Nick Name: Ragtime Jimmy, Schnozzola,
Birthday: February 10, 1893
Died At Age: 86
Sun Sign: Aquarius
Also Known As: Jimmy Durante
Born in: Brooklyn
Famous as: Actor, Comedian, Singer, Pianist
political ideology: Democratic Party
Spouse/Ex-: Jeane Olson, Marjorie Little
father: Bartolomeo Durante
children: CeCe Durante-Bloum
Died on: January 29, 1980
place of death: Santa Monica
City: New York City
U.S. State: New Yorkers
James Francis ‘Jimmy’ Durante was a famous American performer/entertainer, pianist, comedian, actor and singer. His flawless comic timing, the implicit use of comic language and jazzy melodious songs made him the most famous and loved stage, television, silver screen and radio artist in America. From a very early age, young Durante knew his professional talent for playing ragtime piano and therefore he joined the ‘Original New Orleans Jazz Band’, one of New York’s most famous jazz bands. From there on Durante moved to Broadway, teamed up with other artists to perform on stage or in the movies or on the radio. His catchphrases like, "Dat's my boy dat said dat!", "Dat's moral turpentine!" and "It's a catastastroke!", etc. made him extremely popular with the audience and soon Durante started getting big chunk of roles in the movies, in Broadway, radio and TV. He was also a lovely singer, who came up with a pop album of his own, titled, ‘September Songs’ which became a best-seller at the time and the songs from this album were used in popular motion pictures, like ‘The Notebook’ and ‘Sleepless in Seattle’.
Childhood & Early Life
Jimmy Durante was born in Lower East Side of New York to Rosa Lentino and Bartolomeo Durate. His family had immigrated to America from Salerno, Italy, and his father was a barber.
Durante dropped out of eighth grade to pursue ragtime piano. Initially he started playing with a cousin. Both of them used to perform only for the family but Durante realized the far reach of his talent.
He started playing for city’s piano bars and adopted a nickname ‘Ragtime Jimmy’. Soon enough, Durante was hired as a professional pianist by one of the first popular jazz bands of New York––Original New Orleans Jazz Band.
Continue Reading Below
You May Like
Durante remained a part of the Original New Orleans Jazz Band for considerable number of years and his trademark routine of breaking into a song to deliver a joke with orchestra chord punctuation made him famous in 1920s.
By the mid-1920s, Durante became a famous performer and got himself into vaudeville entertainment and radio. He worked with two other artists, Clayton and Jackson and from-time-to-time he got together with them to do different entertainment projects.
The trio of Clayton, Jackson and Durante came together in a movie based on Dashiell Hammett’s ‘Red Harvest’, titled ‘Roadhouse Nights’ in 1930. Also, in the same year he teamed up with Jackson for Cole Porter musical ‘The New Yorkers’.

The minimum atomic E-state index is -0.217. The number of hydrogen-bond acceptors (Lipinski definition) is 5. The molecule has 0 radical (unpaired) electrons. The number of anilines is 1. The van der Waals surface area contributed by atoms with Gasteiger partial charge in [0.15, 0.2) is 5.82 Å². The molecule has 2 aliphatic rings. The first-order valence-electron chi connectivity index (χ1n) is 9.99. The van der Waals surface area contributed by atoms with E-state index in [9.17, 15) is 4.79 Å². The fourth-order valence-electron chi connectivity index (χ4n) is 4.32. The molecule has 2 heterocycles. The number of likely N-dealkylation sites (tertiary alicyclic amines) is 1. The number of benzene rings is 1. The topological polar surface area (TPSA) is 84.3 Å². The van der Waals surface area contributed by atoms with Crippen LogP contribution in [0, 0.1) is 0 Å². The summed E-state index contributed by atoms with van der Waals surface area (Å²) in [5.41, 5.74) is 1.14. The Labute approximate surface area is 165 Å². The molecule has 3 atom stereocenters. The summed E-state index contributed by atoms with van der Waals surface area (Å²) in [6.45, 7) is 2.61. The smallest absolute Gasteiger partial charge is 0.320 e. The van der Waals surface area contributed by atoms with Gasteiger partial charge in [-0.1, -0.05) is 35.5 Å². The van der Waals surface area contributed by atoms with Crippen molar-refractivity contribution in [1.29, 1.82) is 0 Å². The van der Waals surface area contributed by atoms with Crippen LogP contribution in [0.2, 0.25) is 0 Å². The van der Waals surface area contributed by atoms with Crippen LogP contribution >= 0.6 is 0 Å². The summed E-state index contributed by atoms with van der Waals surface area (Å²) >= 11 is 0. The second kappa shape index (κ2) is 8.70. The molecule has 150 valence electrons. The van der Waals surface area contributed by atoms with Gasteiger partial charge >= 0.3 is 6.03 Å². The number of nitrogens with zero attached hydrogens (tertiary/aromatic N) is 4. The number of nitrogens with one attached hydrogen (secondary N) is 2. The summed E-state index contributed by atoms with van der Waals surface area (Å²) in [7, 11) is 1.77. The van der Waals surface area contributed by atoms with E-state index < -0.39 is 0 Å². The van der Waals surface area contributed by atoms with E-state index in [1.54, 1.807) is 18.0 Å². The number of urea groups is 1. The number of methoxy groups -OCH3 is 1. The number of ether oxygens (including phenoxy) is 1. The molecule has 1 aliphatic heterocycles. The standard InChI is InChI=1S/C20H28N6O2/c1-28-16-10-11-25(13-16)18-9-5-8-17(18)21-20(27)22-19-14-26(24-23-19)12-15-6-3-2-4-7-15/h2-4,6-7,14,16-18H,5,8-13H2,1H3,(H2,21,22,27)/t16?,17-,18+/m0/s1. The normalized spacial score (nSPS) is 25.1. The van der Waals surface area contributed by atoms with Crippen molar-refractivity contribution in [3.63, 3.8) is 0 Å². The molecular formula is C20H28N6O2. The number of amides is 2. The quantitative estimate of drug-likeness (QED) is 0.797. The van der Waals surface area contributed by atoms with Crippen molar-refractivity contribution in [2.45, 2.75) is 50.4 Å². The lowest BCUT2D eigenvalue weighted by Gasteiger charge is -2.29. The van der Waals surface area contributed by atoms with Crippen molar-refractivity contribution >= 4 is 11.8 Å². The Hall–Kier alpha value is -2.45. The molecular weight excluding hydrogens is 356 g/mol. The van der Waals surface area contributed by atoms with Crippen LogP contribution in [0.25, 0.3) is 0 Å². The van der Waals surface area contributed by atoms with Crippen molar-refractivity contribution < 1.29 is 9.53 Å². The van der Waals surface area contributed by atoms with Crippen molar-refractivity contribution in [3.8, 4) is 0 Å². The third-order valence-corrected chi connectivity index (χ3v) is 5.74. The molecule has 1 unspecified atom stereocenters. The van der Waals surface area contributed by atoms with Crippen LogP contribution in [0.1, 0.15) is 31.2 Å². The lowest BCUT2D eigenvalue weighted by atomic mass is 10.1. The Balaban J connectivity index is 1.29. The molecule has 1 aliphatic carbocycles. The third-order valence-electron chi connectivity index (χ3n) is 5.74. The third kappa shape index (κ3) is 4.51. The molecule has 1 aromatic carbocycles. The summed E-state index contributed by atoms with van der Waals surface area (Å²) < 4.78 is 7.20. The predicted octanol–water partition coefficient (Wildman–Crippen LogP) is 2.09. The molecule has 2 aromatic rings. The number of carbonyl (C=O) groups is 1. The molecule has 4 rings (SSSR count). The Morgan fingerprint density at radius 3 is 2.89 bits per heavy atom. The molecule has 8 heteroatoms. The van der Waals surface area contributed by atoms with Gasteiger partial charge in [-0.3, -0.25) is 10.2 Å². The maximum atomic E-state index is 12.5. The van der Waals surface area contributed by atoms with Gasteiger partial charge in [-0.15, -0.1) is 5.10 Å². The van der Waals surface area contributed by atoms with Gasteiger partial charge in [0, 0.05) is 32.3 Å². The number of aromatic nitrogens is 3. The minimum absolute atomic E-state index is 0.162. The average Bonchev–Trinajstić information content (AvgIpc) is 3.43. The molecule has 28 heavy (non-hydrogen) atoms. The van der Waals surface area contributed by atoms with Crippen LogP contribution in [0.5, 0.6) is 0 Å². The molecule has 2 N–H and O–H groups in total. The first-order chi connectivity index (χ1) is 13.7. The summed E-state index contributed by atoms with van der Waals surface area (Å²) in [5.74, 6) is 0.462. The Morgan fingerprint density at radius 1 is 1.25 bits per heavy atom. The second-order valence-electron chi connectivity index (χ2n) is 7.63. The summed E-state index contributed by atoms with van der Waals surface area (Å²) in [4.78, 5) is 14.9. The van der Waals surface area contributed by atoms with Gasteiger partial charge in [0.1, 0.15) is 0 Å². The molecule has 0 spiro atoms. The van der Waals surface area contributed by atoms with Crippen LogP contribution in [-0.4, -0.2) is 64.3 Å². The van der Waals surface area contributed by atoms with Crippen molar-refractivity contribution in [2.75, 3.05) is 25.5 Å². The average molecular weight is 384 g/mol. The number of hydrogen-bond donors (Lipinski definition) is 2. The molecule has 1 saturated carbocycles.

In 1934, his innovative composition ‘Inka Dinka Doo’ became a super hit record; the lyrics for which were written by Ben Ryan and Durante composed the music. ‘Inka Dinka Doo’ stuck with him as his theme song, for life.
In 1935, Duranted acted in musical Broadway, ‘Jumbo’. The most famous part of the show was when a police officer catches him leading a life with an elephant and on being questioned he says, “What elephant?”.
Next step forward for Durante was to appear in the motion pictures. For this he was paired with the silent film legend Buster Keaton and they did movies from 1932-1933, like, ‘What! No Beer?’, ‘Speak Easily’, and ‘The Passionate Plumber’.
Durante did his first major stint with the radio in 1933; he made an appearance in Eddie Cantor’s ‘The Chase and Sanborn Hour’. Later he teamed up with Garry Moore for ‘The Durante-Moore Show’.
Durante and Moore became nation’s favorite on the radio, with their catchphrases and incorporated performances by performers like Frank Sinatra. Moore left the show in 1947 and Durante came out with his own show ‘The Jimmy Durante Show’.
Now was the time for him to move on to the television and he made his debut in 1950 with ‘The Big Show’. And in the following year, he was one of the hosts on ‘4-Star Revue’.
Continue Reading Below
In 1962-63, Durante did motion movies like, ‘Billy Rose’s Jumbo (1962)’, a musical film whose title came from Durante’s Broadway musical ‘Jumbo’ and ‘It’s a Mad, Mad, Mad, Mad World (1963)’ which was an epic comedy film.
Durante recorded an album of pop genre, ‘September Song’ in 1963. The album became a best-seller and Durante was re-introduced, to yet another generation, almost three decades after he was first recognized in the world of ragtime piano.
Durante’s entertainment career stated with ‘Original New Orleans Jazz Band’ which took him to acting in Broadways and entertainment shows. His comic timing earned him a place in the movies, ‘Roadhouse Nights’, ‘It’s a Mad, Mad, Mad, Mad World’.
Not Just that, his talent took him to television with ‘4-Star Revue’, to radio with ‘The Durante-Moore Show’ and later ‘The Jimmy Durante Show’. He was also a singer and his album ‘September Song’ was a hit of its time.
Personal Life & Legacy
Durante married his first wife, Jeanne in 1921 but she died in 1943, due to a heart disease that lingered on for two years.
He got married again in 1960 to a former Beauty Queen of the New Jersey State Fair, Margaret ‘Margie’ Little, when he was 67 years old and Margie was 47. The couple adopted a girl baby, Cecilia Alicia.
Durante retired from the entertainment business after suffering from a stroke that left him in the wheelchair. He died in 1980 because of severe pneumonia, in California.
His catchphrase at the end of his show on the radio, ‘Goodnight Mrs. Calabash, wherever you are’ was meant for his first wife who died due to heart ailment.
He wrote foreword for a humorous book titled ‘Cockeyed Americana’.